Urinary cytokine and chemokine profiles across the menstrual cycle in healthy reproductive age women

Using longitudinal data on menstrual cycle function, we evaluated urinary cytokines levels for assessment of reproductive function by considering detection, variation across the menstrual cycle, and correlations with hormones.


Brian W. Whitcomb, Ph.D., Sunni L. Mumford, Ph.D., Neil J. Perkins, Ph.D., Jean Wactawski-Wende, Ph.D., Elizabeth R. Bertone-Johnson, Sc.D., Kristine E. Lynch, Ph.D., Enrique F. Schisterman, Ph.D.

Volume 101, Issue 5, Pages 1383–1391.e2



To assess the utility of urinary cytokines for monitoring reproductive function by considering detection, variation across the menstrual cycle, and relations with hormones.


Longitudinal cohort study.


Academic institution.


Healthy, reproductive-aged women with self-reported regular menstrual cycles and at least one observed ovulatory cycle (n = 248).



Main Outcome Measure(s):

Urinary cytokines measured by 30-plex immunoassays in 3,550 biospecimens, and nested random-effects analysis of variance (ANOVA) and marginal structural models used to evaluate variability and relations with hormones.


For 24 of 30 evaluated factors, detectable levels were observed in at least 50% of urine samples. Interleukin-6 (IL-6), IL-8, IL-10, IL-15, granulocyte colony stimulating factor (G-CSF), hepatocyte growth factor (HGF), interferon-α (IFN-α), and RANTES (regulated upon activation normal T-cell expressed and secreted) levels varied significantly across the menstrual cycle. The proinflammatory factors IL-1β, IL-6, IL-8, and HGF were 1.5–3 times higher during menses than the late follicular phase. In marginal structural models, IL-1β, IL-6, IL-8 were associated with lower estradiol and progesterone concentrations.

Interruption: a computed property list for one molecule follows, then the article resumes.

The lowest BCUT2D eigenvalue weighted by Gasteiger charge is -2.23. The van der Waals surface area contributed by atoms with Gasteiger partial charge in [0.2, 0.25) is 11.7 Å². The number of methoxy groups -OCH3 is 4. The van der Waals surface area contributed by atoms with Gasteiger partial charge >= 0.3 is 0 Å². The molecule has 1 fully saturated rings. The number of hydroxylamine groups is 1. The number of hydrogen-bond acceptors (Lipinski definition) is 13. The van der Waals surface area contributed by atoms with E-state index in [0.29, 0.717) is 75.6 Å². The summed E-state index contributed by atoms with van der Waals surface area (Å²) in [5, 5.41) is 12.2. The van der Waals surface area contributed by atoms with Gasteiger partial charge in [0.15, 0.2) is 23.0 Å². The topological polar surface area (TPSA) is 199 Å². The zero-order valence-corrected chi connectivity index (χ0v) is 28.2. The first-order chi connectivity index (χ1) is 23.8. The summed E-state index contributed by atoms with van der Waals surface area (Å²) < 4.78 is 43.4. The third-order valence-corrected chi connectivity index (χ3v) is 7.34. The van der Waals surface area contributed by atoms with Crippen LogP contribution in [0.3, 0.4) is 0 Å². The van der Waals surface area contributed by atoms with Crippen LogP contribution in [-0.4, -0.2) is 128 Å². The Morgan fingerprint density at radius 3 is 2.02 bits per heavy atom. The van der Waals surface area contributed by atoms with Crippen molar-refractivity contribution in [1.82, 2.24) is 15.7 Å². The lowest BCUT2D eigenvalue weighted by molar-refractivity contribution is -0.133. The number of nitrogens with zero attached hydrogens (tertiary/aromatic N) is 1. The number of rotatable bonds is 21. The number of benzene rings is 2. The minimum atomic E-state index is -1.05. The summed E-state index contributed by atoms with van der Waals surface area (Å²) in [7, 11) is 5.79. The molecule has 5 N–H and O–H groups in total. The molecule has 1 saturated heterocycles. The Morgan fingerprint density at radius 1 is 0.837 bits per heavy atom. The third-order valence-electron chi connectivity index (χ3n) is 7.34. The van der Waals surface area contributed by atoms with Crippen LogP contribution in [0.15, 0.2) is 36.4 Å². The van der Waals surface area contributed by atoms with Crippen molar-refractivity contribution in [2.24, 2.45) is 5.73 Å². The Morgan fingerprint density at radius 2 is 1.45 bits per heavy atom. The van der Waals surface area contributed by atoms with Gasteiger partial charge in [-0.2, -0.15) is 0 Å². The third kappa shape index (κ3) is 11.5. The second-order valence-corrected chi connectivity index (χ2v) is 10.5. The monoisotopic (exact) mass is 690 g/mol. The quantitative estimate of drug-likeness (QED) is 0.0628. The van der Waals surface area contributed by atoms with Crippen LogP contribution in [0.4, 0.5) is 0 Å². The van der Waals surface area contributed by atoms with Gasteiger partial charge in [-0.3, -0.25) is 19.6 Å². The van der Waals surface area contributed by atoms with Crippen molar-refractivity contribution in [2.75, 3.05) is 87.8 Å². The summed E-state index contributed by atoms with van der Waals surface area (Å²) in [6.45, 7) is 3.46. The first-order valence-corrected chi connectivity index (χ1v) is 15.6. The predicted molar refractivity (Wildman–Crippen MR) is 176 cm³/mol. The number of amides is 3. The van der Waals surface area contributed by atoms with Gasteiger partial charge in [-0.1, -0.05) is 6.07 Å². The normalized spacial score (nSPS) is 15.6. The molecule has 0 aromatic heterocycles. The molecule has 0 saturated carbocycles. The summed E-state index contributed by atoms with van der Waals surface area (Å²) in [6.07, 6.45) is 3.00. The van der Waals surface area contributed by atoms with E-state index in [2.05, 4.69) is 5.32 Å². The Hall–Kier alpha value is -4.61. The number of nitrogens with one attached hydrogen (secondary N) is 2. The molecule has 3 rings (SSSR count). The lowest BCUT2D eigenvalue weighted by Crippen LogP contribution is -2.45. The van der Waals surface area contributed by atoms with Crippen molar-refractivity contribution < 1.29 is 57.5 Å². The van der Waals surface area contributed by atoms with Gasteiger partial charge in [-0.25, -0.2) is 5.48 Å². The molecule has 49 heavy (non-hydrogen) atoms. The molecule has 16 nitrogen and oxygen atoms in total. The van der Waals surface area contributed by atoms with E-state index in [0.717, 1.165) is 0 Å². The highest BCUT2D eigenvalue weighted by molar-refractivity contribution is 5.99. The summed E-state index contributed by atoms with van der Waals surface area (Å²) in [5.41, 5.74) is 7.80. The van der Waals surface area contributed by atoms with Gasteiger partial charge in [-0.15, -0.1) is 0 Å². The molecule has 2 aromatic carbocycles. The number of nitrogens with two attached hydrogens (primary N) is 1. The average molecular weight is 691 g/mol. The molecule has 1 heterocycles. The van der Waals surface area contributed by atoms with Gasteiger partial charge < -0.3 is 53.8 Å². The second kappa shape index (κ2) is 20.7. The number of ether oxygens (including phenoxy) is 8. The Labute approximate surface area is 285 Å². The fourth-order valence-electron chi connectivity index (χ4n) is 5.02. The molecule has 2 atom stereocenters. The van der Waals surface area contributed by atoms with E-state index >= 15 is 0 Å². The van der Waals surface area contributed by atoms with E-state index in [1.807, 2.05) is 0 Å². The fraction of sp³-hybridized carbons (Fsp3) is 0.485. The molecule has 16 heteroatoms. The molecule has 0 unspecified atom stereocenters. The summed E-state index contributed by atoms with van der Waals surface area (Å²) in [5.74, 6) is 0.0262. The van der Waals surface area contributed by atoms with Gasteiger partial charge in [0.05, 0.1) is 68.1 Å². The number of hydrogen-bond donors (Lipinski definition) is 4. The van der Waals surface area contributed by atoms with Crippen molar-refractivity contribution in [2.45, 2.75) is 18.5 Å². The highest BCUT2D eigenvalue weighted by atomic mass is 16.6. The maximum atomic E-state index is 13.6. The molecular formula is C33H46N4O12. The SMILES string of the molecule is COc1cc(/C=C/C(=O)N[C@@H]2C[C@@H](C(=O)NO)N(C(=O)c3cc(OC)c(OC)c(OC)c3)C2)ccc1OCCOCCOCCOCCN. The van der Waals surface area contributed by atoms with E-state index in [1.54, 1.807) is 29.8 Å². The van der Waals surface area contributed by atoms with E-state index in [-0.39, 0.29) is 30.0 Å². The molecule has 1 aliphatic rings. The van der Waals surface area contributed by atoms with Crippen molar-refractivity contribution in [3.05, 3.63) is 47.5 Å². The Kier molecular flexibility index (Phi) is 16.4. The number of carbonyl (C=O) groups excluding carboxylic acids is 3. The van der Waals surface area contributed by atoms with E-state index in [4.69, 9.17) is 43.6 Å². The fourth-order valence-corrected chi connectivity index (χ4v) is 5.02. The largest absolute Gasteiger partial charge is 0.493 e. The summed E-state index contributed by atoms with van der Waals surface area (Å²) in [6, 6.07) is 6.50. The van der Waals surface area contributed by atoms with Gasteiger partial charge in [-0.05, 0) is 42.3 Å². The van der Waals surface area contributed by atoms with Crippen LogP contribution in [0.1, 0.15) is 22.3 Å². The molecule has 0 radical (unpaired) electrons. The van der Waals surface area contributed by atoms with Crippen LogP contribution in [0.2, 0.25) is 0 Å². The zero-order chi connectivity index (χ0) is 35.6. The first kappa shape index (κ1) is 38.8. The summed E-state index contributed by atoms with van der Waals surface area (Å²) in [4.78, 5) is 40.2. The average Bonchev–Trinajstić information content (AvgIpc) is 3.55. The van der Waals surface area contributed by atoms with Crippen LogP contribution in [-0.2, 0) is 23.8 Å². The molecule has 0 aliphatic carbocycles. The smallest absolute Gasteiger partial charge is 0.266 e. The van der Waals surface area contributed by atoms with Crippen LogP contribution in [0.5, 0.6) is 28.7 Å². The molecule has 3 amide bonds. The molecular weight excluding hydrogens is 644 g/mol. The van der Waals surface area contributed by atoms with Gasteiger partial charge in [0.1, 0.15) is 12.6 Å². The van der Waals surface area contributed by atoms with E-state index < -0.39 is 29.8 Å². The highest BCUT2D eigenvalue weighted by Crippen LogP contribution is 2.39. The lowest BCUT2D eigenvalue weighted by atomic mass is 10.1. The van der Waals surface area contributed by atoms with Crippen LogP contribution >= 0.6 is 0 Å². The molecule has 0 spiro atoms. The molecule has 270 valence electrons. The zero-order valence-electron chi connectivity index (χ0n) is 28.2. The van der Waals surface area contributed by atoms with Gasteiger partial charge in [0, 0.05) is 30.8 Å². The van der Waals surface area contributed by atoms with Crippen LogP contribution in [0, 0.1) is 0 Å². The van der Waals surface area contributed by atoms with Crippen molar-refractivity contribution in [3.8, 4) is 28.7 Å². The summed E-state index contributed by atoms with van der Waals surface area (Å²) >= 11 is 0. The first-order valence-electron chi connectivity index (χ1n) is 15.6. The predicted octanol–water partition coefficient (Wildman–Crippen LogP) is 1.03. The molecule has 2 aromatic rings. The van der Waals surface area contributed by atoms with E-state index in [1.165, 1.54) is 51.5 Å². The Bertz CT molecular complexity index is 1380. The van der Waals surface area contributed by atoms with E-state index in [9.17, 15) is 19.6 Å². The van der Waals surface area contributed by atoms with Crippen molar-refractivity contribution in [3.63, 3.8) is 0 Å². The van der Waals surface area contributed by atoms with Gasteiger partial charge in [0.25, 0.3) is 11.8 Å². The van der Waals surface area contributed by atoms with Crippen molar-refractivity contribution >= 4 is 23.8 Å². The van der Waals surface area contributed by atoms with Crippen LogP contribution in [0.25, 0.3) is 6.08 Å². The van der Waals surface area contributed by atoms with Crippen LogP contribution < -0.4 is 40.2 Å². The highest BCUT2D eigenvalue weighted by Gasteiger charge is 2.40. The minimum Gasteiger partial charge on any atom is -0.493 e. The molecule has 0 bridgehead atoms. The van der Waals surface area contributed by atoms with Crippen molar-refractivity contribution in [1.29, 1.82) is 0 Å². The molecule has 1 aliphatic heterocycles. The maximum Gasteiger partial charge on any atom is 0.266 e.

Variability during the menstrual cycle and correlations with reproductive hormone levels support a role of cytokines in the menstrual cycle; however, because of the limited variability for most cytokines considered, the utility of urine as a matrix for assessment of inflammation in menstrual cycle function appears limited for clinical purposes.

Read the full text at: http://www.fertstert.org/article/S0015-0282(14)00074-0/fulltext

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